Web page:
Deformed wing virus, Tracheal mites and Varroa Destructa mites are just a few of the many diseases that honeybees are susceptible to because of selective breeding. 

According to González-Varo, honeybees are:

“livestock [that] can roam beyond any enclosure to disrupt local ecosystems through competition and disease.” 

When a honeybee becomes infected by disease, they not only bring it back to their hive and infect the other honeybees, but they also can transfer the disease to other species of bee. When an infected honeybee visits a flower, it leaves traces of the disease on the flower meaning that any future visitors will also become infected. In this way, disease is transferred from the farmed agricultural population of honeybees to the fragile wild bee population. 

The problem is intensified by the fact that farmers take their honeybees around the country, hiring them out to fertilise different crops. The disease or parasite is then transferred all around the country, increasing the geographical spread of the disease.  

Honeybees also compete with wild bees for resources. Research shows that the managed honeybee depress the wild pollinator population even in areas where the species is naturally occurring, simply due to the unnaturally high density. 

Farmers use honeybees to fertilise their crops, producing a higher yield and more profit. This becomes a problem, according to González-varo because of the “spillover” from farmed honeybees into the landscape. In their study, González-Varo and Geldmann show that the honeybee populations in Spanish woodlands are up to eight times higher after the orange tree crops have finished blooming. This means that this vast number of honeybees are no longer providing agricultural use but are in fact competing with wild pollinators for nectar. 

Farmed honeybees also create a negative environmental feedback loop. They are the most effective bee for agricultural uses as they return the most nectar to their hive. This can be problematic for the flowers from which they collect the nectar from as the flowers are not pollinated effectively.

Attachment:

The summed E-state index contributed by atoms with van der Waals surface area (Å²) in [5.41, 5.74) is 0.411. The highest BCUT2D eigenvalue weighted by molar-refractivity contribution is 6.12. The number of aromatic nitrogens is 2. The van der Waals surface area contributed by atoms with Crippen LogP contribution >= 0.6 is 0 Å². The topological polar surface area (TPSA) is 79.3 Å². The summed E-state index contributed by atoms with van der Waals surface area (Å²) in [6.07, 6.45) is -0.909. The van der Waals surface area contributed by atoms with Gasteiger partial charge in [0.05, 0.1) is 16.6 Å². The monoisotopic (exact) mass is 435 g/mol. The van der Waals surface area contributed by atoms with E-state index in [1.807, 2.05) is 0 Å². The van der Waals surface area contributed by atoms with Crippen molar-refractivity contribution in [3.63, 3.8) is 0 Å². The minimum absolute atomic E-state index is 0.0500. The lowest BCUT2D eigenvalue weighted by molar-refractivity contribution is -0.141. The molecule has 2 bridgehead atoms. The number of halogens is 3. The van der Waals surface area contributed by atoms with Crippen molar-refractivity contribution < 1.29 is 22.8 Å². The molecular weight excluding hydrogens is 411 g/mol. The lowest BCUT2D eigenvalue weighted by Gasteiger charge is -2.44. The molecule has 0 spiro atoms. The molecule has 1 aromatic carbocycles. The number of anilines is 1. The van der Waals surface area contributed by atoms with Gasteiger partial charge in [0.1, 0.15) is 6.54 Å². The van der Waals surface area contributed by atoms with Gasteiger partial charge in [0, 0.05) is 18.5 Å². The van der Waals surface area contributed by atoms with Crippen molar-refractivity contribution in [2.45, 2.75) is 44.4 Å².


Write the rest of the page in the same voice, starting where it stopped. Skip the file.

According to a study by the Atlantic Food and Horticulture Research Station, the fertilisation of one blueberry flower would take a honeybee four times as long as it would take a bumblebee queen. This means that the honeybee takes the nectar from the flowers and takes away the reward for wild pollinators, meaning that the flower is visited less and is insufficiently pollinated. If flowers are not efficiently pollinated, they cannot seed meaning that they cannot reproduce. 

With less wildflowers, the populations of wild pollinators decline, which in turn reduces pollination in wildflowers. This is the negative feedback loop. 

“Keeping honeybees is an extractive activity. It removes pollen and nectar from the environment, which are natural resources needed by many wild species of bee and other pollinators,”

says Juan P.González-Varo. 

Although honeybees are necessary to maintain agricultural demands, researchers warn that the management of this species must be improved. There must be a limit to the number of bees and colonies a farmer can introduce into an area or the ecosystem may collapse. 

With messages from experts and mass campaigns varying to such an extent, it can be confusing to know how to help. Upon reflection, rather than creating your own beekeeping scheme or buying honey, it is much better to plant flowers or create a bee hotel. By increasing the flower density and providing a home for bees, you will be reducing the strain on the wild population and providing support for all species of bee.